Apply For Grants and Scholarships

When I was a high school senior, I stopped by my high school counselor’s office every week asking if they had received any information regarding new scholarship or grant opportunities. I filled out countless applications, and wrote dozens of essays.

Post Secondary Enrollment Options (PSEO)

My son’s high school provides the opportunity for students to take classes at a nearby community college that count both towards his high school graduation requirements, AND college credit. The more classes he can take for free while in high school, the less he has to pay for once he gets to college.

Advanced Placement (AP) Classes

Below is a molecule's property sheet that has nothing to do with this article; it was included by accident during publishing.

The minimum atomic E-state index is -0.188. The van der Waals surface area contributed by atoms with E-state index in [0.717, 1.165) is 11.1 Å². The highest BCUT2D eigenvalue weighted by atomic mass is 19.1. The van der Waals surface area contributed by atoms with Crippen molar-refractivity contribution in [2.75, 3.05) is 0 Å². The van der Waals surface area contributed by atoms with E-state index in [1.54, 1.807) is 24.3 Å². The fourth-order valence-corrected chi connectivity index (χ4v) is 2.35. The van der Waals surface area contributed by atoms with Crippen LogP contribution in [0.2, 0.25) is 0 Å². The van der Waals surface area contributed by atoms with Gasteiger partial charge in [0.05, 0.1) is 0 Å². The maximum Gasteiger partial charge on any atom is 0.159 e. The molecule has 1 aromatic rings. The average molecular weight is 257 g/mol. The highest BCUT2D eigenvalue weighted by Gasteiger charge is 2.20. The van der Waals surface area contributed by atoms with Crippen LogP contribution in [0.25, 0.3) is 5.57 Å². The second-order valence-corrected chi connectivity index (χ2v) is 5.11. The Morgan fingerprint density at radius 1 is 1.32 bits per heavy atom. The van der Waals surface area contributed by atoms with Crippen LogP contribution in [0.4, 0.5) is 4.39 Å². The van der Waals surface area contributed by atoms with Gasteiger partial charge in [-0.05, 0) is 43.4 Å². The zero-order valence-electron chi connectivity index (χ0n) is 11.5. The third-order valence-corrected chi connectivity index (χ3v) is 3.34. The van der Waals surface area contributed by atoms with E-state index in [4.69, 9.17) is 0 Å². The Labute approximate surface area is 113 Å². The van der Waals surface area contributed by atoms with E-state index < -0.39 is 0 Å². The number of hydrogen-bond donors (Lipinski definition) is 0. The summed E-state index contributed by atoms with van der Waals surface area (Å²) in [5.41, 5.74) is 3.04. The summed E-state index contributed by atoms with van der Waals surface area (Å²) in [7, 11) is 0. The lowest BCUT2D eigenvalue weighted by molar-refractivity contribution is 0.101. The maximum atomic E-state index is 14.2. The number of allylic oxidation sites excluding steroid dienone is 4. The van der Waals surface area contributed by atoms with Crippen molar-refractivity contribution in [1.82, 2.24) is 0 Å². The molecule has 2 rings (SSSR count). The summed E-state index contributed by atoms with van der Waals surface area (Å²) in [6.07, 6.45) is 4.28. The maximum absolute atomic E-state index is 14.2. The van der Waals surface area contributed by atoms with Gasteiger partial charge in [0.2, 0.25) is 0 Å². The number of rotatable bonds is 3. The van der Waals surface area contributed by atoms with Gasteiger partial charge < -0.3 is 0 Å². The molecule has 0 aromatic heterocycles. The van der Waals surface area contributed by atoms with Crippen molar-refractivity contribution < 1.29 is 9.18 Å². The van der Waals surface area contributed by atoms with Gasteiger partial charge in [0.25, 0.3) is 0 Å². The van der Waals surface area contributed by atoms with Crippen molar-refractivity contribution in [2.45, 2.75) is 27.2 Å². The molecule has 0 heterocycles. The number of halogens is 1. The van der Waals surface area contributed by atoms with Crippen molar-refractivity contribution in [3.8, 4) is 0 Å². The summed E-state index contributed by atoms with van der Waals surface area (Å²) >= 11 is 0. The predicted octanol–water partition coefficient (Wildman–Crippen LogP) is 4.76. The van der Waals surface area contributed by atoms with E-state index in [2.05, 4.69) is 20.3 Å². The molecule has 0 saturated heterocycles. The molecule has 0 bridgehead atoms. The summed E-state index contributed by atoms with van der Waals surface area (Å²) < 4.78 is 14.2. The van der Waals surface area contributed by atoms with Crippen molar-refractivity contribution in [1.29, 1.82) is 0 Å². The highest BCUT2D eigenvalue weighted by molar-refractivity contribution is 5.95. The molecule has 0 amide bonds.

My son’s high school also offers many advanced placement classes. After taking the class, which contains accelerated content, students can take a test for a nominal fee which is usually subsidized by the school district. Qualifying AP test scores can transfer as college credit. Taking as many AP classes as possible is another way to earn college credit for very little money while still in high school.

Get A Job / Save Money

My son works 17-20 hours a week at a grocery store. He makes a good amount of money for a high school student, and doesn’t have many bills. We have an automated transfer set up from his checking account to his savings account the Monday after each paycheck is issued. This keeps his checking account continuously growing. This money can be used to help pay for basic living expenses in college.

Set Your Sights On Community College